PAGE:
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Editors

Oliver M. O’Reilly is a professor of mechanical engineering at the University of California, Berkeley (UC Berkeley). His research interests lie in continuum mechanics and nonlinear dynamics, specifically in the dynamics of rigid bodies and particles, Cosserat and directed continuua, dynamics of rods, history of mechanics, and vehicle dynamics. Oliver has co-authored over 100 archival publications and the textbooks Engineering Dynamics: A Primer (Third Edition, Springer, 2019), Intermediate Dynamics For Engineers: A Treatment of Newton-Euler and Lagrangian Mechanics (Second Edition, Cambridge University Press, 2020), A Primer on the Kinematics of Discrete Elastic Rods (Springer, 2018), and Modeling Nonlinear Problems in the Mechanics of Strings and Rods (Springer, 2017).He is the recipient of several teaching awards, including UC Berkeley’s Distinguished Teaching Award in 1999, the Pi Tau Sigma Professor of the Year Award in 2003, and the Tau Beta Pi Outstanding Faculty of the Year Award in 2013.


Daniel T. Kawano is an associate professor of mechanical engineering at Rose-Hulman Institute of Technology in Terre Haute, Indiana. He teaches courses in dynamics, vibration, and MATLAB programming.  His research and professional interests include decoupling algorithms for second-order linear dynamical systems and their associated quadratic matrix polynomials; nonlinear dynamics; and rigid-body dynamics of multi-body systems. Daniel is co-author of the textbook Engineering Mechanics: Dynamics (Wiley, 2017) and the recipient of the 2016 Outstanding New Mechanics Educator Award from the Mechanics Division of the American Society for Engineering Education.


Alyssa Novelia received her bachelor’s (2012), master’s (2015) and PhD (2018) degrees in mechanical engineering from UC Berkeley under the advise of Professor O’Reilly. Her research interests at UC Berkeley lay primarily in nonlinear dynamics of rigid bodies and continua. Presently, Alyssa is a PostDoc at the University of Waterloo.


Brian Muldoon received his Bachelor’s degree in mechanical engineering from Texas A&M University in 2019 and is currently pursuing an M.S./Ph.D. under the advisory of Professor O’Reilly in computational mechanics and dynamics. His research and professional interests lie in non-linear dynamics, differential geometry, non-linear finite elements, and contact mechanics. Brian was a recipient of the National Science Foundation Graduate Research Fellowship in 2020 and has served as a Graduate Student Instructor for Engineering Materials and Electronics for the Internet of Things courses at UC Berkeley.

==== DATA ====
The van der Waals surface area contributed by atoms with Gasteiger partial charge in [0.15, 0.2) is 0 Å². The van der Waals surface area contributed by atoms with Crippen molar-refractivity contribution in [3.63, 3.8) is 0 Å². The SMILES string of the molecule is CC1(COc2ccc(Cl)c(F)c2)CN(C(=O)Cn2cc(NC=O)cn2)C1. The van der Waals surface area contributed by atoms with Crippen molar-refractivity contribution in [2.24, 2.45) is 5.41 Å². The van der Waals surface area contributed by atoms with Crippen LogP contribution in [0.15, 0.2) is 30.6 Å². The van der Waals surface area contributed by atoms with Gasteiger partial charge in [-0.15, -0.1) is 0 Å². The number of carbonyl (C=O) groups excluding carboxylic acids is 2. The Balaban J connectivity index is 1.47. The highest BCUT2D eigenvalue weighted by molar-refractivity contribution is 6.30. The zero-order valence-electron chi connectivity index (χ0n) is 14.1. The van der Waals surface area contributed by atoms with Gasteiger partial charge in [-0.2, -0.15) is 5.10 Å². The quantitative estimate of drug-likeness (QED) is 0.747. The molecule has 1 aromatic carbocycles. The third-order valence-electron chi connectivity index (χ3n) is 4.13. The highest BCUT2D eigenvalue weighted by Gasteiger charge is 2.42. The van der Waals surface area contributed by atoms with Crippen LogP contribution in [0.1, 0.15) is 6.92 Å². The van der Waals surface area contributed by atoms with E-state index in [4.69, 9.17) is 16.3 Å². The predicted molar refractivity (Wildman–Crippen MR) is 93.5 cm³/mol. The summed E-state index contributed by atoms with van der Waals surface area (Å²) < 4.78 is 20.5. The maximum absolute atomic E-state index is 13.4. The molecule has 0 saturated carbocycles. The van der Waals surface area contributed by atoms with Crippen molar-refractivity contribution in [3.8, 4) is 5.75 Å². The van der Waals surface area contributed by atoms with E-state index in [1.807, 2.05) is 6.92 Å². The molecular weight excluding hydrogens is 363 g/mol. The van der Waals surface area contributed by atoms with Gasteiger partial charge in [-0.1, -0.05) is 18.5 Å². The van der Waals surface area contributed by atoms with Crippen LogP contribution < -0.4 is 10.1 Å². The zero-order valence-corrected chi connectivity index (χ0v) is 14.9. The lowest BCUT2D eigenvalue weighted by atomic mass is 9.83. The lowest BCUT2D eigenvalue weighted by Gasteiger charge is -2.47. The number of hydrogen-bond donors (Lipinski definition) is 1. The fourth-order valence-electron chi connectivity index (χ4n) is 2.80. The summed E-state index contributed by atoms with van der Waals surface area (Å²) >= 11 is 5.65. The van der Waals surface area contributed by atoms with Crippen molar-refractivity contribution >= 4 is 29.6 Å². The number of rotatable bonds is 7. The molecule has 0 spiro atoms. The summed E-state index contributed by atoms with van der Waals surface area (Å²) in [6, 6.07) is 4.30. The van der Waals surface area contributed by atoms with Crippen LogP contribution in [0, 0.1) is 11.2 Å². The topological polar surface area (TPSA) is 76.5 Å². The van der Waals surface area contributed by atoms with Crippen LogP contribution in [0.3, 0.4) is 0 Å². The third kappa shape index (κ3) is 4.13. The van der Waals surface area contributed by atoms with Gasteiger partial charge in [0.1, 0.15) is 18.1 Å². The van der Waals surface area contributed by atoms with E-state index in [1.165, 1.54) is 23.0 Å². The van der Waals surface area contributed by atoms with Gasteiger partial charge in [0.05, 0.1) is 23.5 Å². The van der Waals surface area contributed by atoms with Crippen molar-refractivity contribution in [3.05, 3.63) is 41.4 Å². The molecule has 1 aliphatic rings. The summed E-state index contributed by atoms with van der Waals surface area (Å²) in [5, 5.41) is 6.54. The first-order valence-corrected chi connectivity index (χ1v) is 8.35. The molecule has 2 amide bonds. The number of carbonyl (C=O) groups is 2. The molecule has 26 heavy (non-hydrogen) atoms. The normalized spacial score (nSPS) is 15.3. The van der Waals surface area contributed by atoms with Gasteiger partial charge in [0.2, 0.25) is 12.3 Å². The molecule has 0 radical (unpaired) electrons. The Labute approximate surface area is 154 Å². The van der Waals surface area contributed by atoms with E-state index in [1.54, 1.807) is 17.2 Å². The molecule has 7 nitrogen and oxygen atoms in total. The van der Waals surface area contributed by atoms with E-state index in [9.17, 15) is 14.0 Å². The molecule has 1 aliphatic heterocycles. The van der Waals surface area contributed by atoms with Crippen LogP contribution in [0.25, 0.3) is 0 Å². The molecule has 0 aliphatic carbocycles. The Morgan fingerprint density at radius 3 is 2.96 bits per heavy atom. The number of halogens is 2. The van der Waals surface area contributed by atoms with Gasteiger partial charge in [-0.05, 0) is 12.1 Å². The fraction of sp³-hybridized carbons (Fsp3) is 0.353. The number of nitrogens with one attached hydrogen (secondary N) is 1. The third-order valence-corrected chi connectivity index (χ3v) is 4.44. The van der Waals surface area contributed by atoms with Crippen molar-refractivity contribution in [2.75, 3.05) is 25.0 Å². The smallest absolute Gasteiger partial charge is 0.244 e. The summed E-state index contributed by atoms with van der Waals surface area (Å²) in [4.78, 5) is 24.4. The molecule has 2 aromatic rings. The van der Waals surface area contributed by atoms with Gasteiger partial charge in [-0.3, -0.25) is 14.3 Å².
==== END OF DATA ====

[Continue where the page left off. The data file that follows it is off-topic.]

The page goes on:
Contributors

Prithvi Akella  was an undergraduate student in mechanical engineering at UC Berkeley. He graduated in 2018 with a BS degree in Mechanical Engineering. Prithvi is currently enrolled as a PhD student at the California Institute of Technology.


Andreas Hansen received his master’s degree from the Technische Universität Hamburg-Harburg (TUHH) in Germany and is a former doctoral student in the Vehicle Dynamics & Control Laboratory at UC Berkeley. He received his Ph.D in 2017 while working under the late Professor J. Karl Hedrick. Andreas’ primary research emphasis entailed studying the fields of nonlinear systems, real-time optimization, and control of ground vehicles.


Tung Phan is a Jack Kent Cooke scholar who graduated from UC Berkeley with bachelor’s degrees in mechanical engineering and nuclear engineering. He is a recipient of the Class of 2015 Nuclear Engineering Departmental Citation and, starting in September 2015, enrolled as a doctoral student in mechanical engineering at the California Institute of Technology. Tung’s academic interests cover mechanics, controls, and dynamics.


Acknowledgments

The editors are grateful to the following individuals for their collaborations and/or constructive comments:

Major portions of the text used in this website are adapted with permission from the textbook Intermediate Dynamics for Engineers: A Unified Treatment of Newton-Euler and Lagrangian Mechanics by Oliver M. O’Reilly. The editors are also grateful to their home institutions:

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